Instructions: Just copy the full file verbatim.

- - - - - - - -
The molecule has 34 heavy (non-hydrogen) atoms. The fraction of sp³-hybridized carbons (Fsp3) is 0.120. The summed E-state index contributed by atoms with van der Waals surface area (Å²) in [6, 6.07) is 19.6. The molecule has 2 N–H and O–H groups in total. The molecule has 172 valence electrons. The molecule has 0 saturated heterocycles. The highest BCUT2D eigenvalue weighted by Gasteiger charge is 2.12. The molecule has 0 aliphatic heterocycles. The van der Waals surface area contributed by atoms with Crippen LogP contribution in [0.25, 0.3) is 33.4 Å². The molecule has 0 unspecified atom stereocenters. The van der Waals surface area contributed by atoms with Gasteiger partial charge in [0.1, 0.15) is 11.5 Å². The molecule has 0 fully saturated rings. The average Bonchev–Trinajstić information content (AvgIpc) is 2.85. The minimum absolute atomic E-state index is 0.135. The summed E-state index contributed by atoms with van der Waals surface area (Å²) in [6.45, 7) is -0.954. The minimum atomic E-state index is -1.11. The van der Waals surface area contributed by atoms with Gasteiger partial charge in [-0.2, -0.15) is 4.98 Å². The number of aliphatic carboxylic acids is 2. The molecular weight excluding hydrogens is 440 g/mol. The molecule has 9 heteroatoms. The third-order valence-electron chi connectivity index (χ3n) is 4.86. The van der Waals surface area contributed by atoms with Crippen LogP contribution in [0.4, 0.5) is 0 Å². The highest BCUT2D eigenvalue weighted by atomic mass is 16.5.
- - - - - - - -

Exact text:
The molecule has 34 heavy (non-hydrogen) atoms. The fraction of sp³-hybridized carbons (Fsp3) is 0.120. The summed E-state index contributed by atoms with van der Waals surface area (Å²) in [6, 6.07) is 19.6. The molecule has 2 N–H and O–H groups in total. The molecule has 172 valence electrons. The molecule has 0 saturated heterocycles. The highest BCUT2D eigenvalue weighted by Gasteiger charge is 2.12. The molecule has 0 aliphatic heterocycles. The van der Waals surface area contributed by atoms with Crippen LogP contribution in [0.25, 0.3) is 33.4 Å². The molecule has 0 unspecified atom stereocenters. The van der Waals surface area contributed by atoms with Gasteiger partial charge in [0.1, 0.15) is 11.5 Å². The molecule has 0 fully saturated rings. The average Bonchev–Trinajstić information content (AvgIpc) is 2.85. The minimum absolute atomic E-state index is 0.135. The summed E-state index contributed by atoms with van der Waals surface area (Å²) in [6.45, 7) is -0.954. The minimum atomic E-state index is -1.11. The van der Waals surface area contributed by atoms with Gasteiger partial charge in [-0.2, -0.15) is 4.98 Å². The number of aliphatic carboxylic acids is 2. The molecular weight excluding hydrogens is 440 g/mol. The molecule has 9 heteroatoms. The third-order valence-electron chi connectivity index (χ3n) is 4.86. The van der Waals surface area contributed by atoms with Crippen LogP contribution in [0.4, 0.5) is 0 Å². The highest BCUT2D eigenvalue weighted by atomic mass is 16.5.